Archive for the ‘4 Stars’ Category

Book Review: Comanche by Brett Riely

There is lots of good banter, sometimes you can’t tell if the character is saying, thinking, or just gesturing (oh, you) but the author gets the feeling across efficiently and quickly which makes the reading much more pleasurable.

Book Review: Shorefall by Robert Jackson Bennett

The sequel expands not only on world building, societies, and technologies, but also questions what the author created. He explorers the reality of politics, faith, and of course the humanity of his characters.

Book Review: Lux by Elizabeth Cook

Ms. Cook has a great narrative through biblical women, most of them do not get a voice or to tell the story through their eyes. The author takes her time to demonstrate the power of repentance that occurs in King David after he commits adultery with Bathsheba.

Book Review: The Ten Thousand Doors of January by Alex E. Harrow

I enjoyed the narrative and the descriptive language very much, while the pacing is a bit slow I do appreciate the author taking her time to tell a good story.

Book Review: The Queens of Animation by Nathalia Holt

Tells of several influential women who worked at Disney Studios in the early part of the 20th Century and later on, fighting the male dominated culture and making significant impact on the company.

Book Review: Alexander Von Humboldt by Maren Meinhardt

This is a very readable book, exposing people to the “most celebrated scientist of the 19th century”.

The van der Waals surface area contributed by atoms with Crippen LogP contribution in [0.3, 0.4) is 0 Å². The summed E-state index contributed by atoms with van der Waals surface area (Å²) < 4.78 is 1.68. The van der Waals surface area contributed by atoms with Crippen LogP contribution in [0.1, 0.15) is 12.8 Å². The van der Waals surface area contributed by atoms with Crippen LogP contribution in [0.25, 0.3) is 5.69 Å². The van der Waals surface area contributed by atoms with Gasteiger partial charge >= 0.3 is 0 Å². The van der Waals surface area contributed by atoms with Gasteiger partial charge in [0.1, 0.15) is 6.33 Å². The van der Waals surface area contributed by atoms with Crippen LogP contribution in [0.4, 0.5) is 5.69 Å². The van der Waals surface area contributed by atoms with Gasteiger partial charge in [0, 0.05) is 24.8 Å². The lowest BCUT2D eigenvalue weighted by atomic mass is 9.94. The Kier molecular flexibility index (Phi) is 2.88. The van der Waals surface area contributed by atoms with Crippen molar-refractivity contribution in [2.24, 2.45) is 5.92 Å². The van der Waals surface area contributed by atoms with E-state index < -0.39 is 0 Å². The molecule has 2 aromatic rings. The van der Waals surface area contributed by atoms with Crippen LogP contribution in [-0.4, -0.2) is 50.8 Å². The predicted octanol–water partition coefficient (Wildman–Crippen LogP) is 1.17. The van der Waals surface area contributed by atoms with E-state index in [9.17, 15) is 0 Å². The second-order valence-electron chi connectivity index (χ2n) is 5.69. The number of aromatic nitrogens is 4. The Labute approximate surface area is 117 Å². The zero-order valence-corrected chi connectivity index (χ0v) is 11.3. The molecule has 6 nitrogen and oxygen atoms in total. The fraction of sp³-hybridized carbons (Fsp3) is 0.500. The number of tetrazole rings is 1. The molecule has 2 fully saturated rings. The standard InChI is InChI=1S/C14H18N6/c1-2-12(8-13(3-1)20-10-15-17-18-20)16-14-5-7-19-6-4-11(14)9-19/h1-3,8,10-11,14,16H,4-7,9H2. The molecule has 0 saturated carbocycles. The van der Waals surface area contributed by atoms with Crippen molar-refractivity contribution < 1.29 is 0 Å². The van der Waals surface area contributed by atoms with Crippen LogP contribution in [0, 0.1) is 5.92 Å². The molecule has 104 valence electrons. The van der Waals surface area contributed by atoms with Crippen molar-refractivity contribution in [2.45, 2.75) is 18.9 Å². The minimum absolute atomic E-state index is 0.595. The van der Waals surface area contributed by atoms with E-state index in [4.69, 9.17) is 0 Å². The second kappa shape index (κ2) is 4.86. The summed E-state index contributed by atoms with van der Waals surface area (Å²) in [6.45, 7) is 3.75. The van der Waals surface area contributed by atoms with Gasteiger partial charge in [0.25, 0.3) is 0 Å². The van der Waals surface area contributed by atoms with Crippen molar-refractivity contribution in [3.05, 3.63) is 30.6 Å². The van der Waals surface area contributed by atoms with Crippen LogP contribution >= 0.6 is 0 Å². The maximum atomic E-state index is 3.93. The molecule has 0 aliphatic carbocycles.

Book Review: Agent Jack: The True Story of MI5’s Secret Nazi Hunter by Robert Hutton

The book is expertly researched with extensive notes and bibliographical information. There are many photos and illustrations throughout as well as a list of characters to make it easier to follow.

Book Review: A Futile and Stupid Gesture by Josh Karp

Attempts, and I believe succeeded, to capture the personality and intelligence of Mr. Kenney, even though, it seems, he was not aware of  his own comedic brilliance.

Book Review: Fortune’s Child: A Novel of Empress Theodora by James Conroyd Martin

We follow Theodora through childhood, daughter to window trying to make ends meet. Teenage and adulthood where the beautiful woman finds the bug of acting, but does not shy away from prostitution. She ties her fortunes to an upperclassman who has been given a governorship in Africa, but quickly finds out that meddling in affairs of the state will not earn her any friends.

Book Review: Chasing the Moon by Robert Stone and Alan Andres

The book mainly fills in the blanks in the non-technical side of the moon landing, the political environment which fostered at the time, as well as how leaders at high levels encouraged or derailed the program based on their own goals and/or selfish reasons.

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